The term organisation refers to companies, businesses, (public) administrations, corporations and associations – in other words, structures in which people work together to provide a service or produce a product.

But what is a healthy organisation? How can an organisation become a toxic place? And how can healthy leadership (re)establish, maintain and promote the ability to work of the employees ?

This article will deal with these questions and at the end you can expect impulses that can promote the health of an organisation and therefore also of the employees.


We understand a healthy organisation to be structures in which employees are supported in such a way that they are motivated and healthy and are able to make full use of their respective potentials. What is important here is that the organisation is more than just a whole made up of many parts. Therefore, it can also become sick if individual factors within the organisation are not right and harm the people of the organisation.

Leaders in a healthy organisation enable employees to discover their own potential, to promote it and to develop it. In addition, in healthy organisations, the self-leadership of the employees is promoted and a priority is given to ensuring that each person within the organisation has the opportunity to focus on his or her own health and balance. Employees are also given the freedom to take responsibility for themselves and their health, and their ability to self-reflect is strengthened.

A healthy organisation has a vision, a mission and a strategy that focuses on health. In the best case, this is lived by the managers and openly communicated to the employees.


Clear symptoms that something is wrong in an organisation are, for example, highly bureaucratised and thus cumbersome processes, unmotivated employees with high sickness rates and a negative corporate culture characterised by fear. One form of fear-driven culture can be seen in the fact that there is hardly any open communication and discussion. There is more of a “yes boss” culture. A sick organisation can therefore be seen in the most diverse areas of the company.

Leaders have an enormous influence on the state of their organisation and can contribute to promoting the health of an organisation. But the opposite is also possible: if a manager leads in a strongly deficit-oriented way and focuses on the weaknesses of the employees instead of promoting developments and praising good performance, they will become stressed. In the long run, the risk of serious (mental) illness, such as burn-out, increases significantly. If, on the other hand, a manager has a very formalistic attitude, particularly rigid and hierarchical structures are promoted in the company, which hinders the productivity of an organisation and prevents effective, meaningful work. Leaders with such an orientation are usually fixated on themselves and their position in the hierarchy and thus harm the entire organisation.


But what can a leader actively do to strengthen and promote the health of employees and the entire organisation?

We have listed various factors that influence the healthy working capacity of an organisation and linked them directly to possible approaches that you can use for your organisation:

  • Organisational structure
    • Define your own vision, mission and strategy and align them with health. Then communicate your ideas to all staff and listen to their feedback. Involve as many staff as possible in this process.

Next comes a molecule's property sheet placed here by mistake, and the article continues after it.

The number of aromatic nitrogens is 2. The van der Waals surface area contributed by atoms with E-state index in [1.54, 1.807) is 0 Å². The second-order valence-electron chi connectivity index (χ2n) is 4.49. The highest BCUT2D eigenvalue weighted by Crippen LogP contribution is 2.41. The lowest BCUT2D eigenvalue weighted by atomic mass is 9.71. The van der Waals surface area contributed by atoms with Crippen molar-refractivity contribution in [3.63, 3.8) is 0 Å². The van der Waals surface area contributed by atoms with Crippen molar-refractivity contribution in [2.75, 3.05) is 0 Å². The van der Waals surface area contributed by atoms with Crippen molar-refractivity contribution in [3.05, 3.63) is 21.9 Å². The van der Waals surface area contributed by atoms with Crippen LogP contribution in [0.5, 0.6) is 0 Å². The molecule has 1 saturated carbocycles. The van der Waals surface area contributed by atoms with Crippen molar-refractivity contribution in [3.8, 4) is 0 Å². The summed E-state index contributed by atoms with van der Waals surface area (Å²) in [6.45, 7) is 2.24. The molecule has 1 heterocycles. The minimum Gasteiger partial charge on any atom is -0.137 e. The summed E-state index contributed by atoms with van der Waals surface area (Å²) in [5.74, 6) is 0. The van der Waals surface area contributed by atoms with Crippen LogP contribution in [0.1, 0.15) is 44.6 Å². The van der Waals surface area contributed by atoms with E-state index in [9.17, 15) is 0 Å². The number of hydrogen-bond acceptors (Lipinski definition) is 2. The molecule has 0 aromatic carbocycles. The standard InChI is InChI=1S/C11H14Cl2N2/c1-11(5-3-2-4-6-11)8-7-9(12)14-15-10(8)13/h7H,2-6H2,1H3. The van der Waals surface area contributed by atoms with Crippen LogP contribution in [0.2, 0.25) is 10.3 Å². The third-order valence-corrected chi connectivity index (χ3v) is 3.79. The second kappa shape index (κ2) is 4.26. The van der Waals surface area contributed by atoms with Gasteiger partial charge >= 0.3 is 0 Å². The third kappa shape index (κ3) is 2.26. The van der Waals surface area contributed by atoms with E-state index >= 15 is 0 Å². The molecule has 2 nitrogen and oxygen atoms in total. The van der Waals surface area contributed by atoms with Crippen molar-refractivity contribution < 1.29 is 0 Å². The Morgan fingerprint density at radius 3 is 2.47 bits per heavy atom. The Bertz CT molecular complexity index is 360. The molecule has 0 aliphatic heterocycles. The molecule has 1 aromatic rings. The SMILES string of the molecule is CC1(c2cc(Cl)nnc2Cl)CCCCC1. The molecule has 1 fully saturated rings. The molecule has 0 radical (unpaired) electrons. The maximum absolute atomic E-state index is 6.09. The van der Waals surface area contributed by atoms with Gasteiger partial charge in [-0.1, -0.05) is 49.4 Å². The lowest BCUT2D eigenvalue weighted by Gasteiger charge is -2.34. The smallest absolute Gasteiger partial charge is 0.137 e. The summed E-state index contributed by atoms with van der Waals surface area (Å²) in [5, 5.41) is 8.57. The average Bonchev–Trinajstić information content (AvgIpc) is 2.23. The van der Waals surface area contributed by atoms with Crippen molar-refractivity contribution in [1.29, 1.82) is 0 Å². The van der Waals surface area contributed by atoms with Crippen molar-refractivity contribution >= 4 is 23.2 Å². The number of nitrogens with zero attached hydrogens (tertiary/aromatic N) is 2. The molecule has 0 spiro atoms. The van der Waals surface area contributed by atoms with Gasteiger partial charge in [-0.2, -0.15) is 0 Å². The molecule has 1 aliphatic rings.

• Values
    • Define your own value system within the organisation. What are the mindsets, beliefs, internal states of mind and organisational principles that characterise you and your organisation? For example, do you want to be appreciative of all employees, treat each other with respect within the team and are you more tradition-conscious or do you focus on innovation? Is sustainability an important issue for you and how is loyalty defined?
    • Once you have gone through this process and are clear about your value system, it must also be lived out in the organisation. Leaders are then the role models and should create appreciative working conditions, seek dialogue with employees and give them room for manoeuvre.
  •    Leadership
    • However, this also means that the leaders themselves must be ready for change and also want to engage in further training. In addition, a continuous improvement process should be introduced, which is supported by a feedback process. A variable salary structure can also be linked to this feedback process.
  •     Active health promotion for employees
    •  In order to maintain physical and mental performance and to promote resources, various measures can be implemented and offers established in organisations. Within the framework of occupational health management, for example, relaxation, exercise and nutrition programmes can be established.
    • Flexible working hours and spatial flexibility also help employees to find a better balance in their lives. The organisation can also offer support with childcare.
    • However, working conditions should not be forgotten. Mental and physical risk assessments should be carried out regularly, with the accompanying instructions, and a healthy workplace design must be ensured.
    •  Strengthening of competences and appreciation of employees’ skills beyond their core job are also beneficial for health. They also bring additional benefits to the organisation. Training opportunities, time off for training and development, learning-friendly work organisation such as job rotation and varied activities are good measures to promote mental health.

Our holistic HealthLeadership concept combines these and other factors and strategies that help keep an organisation healthy or promote the implementation of health management and healthy leadership in organisations. We will be happy to be of assistance to you individually and to put together packages adapted to your wishes.